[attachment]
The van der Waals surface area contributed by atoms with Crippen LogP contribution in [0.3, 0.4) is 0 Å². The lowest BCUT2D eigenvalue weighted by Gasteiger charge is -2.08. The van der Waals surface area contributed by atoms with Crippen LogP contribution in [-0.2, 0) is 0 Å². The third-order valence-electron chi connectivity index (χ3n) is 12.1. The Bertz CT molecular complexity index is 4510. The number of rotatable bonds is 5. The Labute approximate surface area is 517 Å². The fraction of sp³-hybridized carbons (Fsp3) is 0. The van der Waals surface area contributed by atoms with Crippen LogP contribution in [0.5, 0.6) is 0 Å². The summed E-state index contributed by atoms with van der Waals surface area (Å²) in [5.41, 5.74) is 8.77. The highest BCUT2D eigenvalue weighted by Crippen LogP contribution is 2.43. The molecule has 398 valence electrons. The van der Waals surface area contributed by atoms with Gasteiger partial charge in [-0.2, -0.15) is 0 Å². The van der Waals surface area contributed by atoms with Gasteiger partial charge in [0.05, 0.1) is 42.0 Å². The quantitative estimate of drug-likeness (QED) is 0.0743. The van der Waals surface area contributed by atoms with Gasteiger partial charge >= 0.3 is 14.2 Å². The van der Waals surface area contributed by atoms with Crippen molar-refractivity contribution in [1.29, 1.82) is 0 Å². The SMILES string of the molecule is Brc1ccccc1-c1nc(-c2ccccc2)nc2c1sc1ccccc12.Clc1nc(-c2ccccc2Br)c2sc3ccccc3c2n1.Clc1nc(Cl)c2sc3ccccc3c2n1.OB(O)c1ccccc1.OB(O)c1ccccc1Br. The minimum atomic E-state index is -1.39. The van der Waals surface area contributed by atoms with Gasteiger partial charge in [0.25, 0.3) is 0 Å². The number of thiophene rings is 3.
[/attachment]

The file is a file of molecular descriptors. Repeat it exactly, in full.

The van der Waals surface area contributed by atoms with Crippen LogP contribution in [0.3, 0.4) is 0 Å². The lowest BCUT2D eigenvalue weighted by Gasteiger charge is -2.08. The van der Waals surface area contributed by atoms with Crippen LogP contribution in [-0.2, 0) is 0 Å². The third-order valence-electron chi connectivity index (χ3n) is 12.1. The Bertz CT molecular complexity index is 4510. The number of rotatable bonds is 5. The Labute approximate surface area is 517 Å². The fraction of sp³-hybridized carbons (Fsp3) is 0. The van der Waals surface area contributed by atoms with Crippen LogP contribution in [0.5, 0.6) is 0 Å². The summed E-state index contributed by atoms with van der Waals surface area (Å²) in [5.41, 5.74) is 8.77. The highest BCUT2D eigenvalue weighted by Crippen LogP contribution is 2.43. The molecule has 398 valence electrons. The van der Waals surface area contributed by atoms with Gasteiger partial charge in [-0.2, -0.15) is 0 Å². The van der Waals surface area contributed by atoms with Gasteiger partial charge in [0.05, 0.1) is 42.0 Å². The quantitative estimate of drug-likeness (QED) is 0.0743. The van der Waals surface area contributed by atoms with Gasteiger partial charge >= 0.3 is 14.2 Å². The van der Waals surface area contributed by atoms with Crippen molar-refractivity contribution in [1.29, 1.82) is 0 Å². The SMILES string of the molecule is Brc1ccccc1-c1nc(-c2ccccc2)nc2c1sc1ccccc12.Clc1nc(-c2ccccc2Br)c2sc3ccccc3c2n1.Clc1nc(Cl)c2sc3ccccc3c2n1.OB(O)c1ccccc1.OB(O)c1ccccc1Br. The minimum atomic E-state index is -1.39. The van der Waals surface area contributed by atoms with Gasteiger partial charge in [0.25, 0.3) is 0 Å². The number of thiophene rings is 3.